19. A snapshot of ancient Roman life at Pompeii
Image Credit: blogspot
The buried and now found city of Pompeii offers a snapshot or a peek at how the ancient Romans lived. The whole excavated site is dotted with brothels, two theaters, a food market, restaurants, baths, houses, business centers, street fountains and an amphitheater, all of which hint towards the fact that the ancient Pompeiians lived a civilized life and were pretty liberal. The brothel excavated also bears the names of the prostitutes working there along with their skills and prices.
20. The adverse wind direction led to the fatalities
Image Credit: destinoinfinito
Typically, a volcano, when erupting causes nothing like that it did to Pompeii. But, when Mount Vesuvius erupted, it caused such a great destruction that the whole city was buried and lost forever. That day, its suggested that the wind blew straight over Pompeii, a condition that threw molten rock and hot ash directly on everyone and everything. In usual conditions, most of the ash and pumice would have blown away with the wind, but on that day, it happened otherwise.
21. The inclusion of Pompeii in 1996 World Monuments Watch
Image Credit: turska-letovanje
The site attracts millions of people each year who come to see the excavations that offer a peek into the lives of the ancient Romans. But, the treasure excavated from Pompeii has deteriorated over the years due to exposure to natural and human forces. Therefore, to tackle this problem, the World Monuments Fund inducted Pompeii into the World Monuments Watch in 1996. The same was repeated in 1998 and then in 2000.
22. A large sum of money to keep Pompeii preserved
Image Credit: relationshipguideto
There are tons of thousands of preserved objects and buildings in Pompeii that need to be kept preserved, and for this at least $335 million are required. This is not a small sum to keep the City of Dead alive!
23. The estimates of deaths vary greatly
Image Credit: flabber
Pompeii volcano eruption caused a tragedy that led to the burial of the whole city and the deaths of 2000 to 2500. But, the question rises here as to what was the actual count of dead people? Some estimates put the figure at 2500, while there are some that claim that the deaths crossed 10,000 and reached up to 25,000 in number. There are still hundreds of bodies that remain to be unearthed and there are no reliable estimates to put the figures accurately.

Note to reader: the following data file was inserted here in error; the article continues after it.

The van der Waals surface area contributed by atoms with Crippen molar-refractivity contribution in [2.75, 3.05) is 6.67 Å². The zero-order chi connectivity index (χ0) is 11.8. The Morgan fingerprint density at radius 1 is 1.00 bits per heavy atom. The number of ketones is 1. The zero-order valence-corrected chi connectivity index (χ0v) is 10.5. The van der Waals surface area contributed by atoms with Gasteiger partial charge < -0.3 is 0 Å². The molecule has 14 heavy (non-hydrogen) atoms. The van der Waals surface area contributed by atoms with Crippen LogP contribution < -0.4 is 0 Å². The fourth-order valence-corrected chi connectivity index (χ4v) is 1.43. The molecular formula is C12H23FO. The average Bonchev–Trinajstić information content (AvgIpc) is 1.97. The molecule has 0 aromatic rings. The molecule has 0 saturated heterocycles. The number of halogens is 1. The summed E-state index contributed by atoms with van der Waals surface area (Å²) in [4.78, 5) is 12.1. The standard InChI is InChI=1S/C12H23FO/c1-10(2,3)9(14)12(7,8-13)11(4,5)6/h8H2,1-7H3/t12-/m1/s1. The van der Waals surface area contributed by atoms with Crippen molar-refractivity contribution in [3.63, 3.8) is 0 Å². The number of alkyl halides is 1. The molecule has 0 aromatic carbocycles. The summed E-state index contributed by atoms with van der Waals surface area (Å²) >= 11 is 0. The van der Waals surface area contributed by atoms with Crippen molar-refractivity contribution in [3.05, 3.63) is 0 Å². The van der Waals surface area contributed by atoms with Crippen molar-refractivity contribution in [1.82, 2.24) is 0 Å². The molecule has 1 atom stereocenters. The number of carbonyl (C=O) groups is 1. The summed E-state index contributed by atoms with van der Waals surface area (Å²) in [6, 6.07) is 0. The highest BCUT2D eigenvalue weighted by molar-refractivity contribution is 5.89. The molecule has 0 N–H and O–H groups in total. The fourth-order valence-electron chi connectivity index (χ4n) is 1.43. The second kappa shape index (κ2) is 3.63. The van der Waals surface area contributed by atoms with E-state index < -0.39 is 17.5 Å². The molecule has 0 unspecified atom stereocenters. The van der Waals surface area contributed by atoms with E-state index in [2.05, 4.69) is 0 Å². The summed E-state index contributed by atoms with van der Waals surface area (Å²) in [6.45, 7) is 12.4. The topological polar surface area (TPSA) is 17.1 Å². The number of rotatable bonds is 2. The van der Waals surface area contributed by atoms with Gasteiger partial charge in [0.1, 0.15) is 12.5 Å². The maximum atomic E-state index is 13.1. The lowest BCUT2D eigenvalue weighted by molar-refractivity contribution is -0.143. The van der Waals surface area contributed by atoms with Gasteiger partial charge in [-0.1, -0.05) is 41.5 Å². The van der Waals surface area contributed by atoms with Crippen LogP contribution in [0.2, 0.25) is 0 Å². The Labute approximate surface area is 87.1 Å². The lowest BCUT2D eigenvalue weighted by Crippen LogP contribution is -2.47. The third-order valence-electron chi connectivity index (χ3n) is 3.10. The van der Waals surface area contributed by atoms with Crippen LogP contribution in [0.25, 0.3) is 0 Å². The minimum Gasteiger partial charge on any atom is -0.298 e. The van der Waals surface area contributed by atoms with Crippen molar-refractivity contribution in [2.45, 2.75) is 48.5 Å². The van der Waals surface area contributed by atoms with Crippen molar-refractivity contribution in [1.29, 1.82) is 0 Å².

24. The revival of the neo-classicism after the excavation
Image Credit: mashrabiyya
The discovery of Pompeii started the revival of neo-classicism in the 18th century during which the rich and affluent Romans families started to build fashionable buildings with erotic frescoed walls and artwork replicating scenes from the villas of Pompeii. The rich British families too started building Etruscan rooms that were quite similar to the Pompeiian villas. It became a trend for the rich to display recreated objects from the Pompeii ruins.
25. The most famous remain is the cast of a dog
Image Credit: historybuff
The site is popular mostly for its preserved plastered bodies, of which the most famous is the plastered cast of a dog. The dog perhaps died while being chained and made a futile attempt to escape the wrath of the eruption. One can see it in its original posture and imagine the magnitude of the volcanic eruption.
26. There was no escape from the speeding molten lava
Image Credit: list25
The people of Pompeii could not have escaped from the speeding molten lava expelled from the eruption of Mount Vesuvius. The lava must have reached a temperature of 1300 F and flowed at a speed of 110 kilometers per hour towards the city, engulfing everything that fell in its way.
27. The city was buried by rock and ash up to 6 meters deep
Image Credit: slideplayer
After Vesuvius erupted, it kept expelling heated ash, molten rocks and pumice for two consecutive days. This led to the burial of the city up to 20 feet in depth.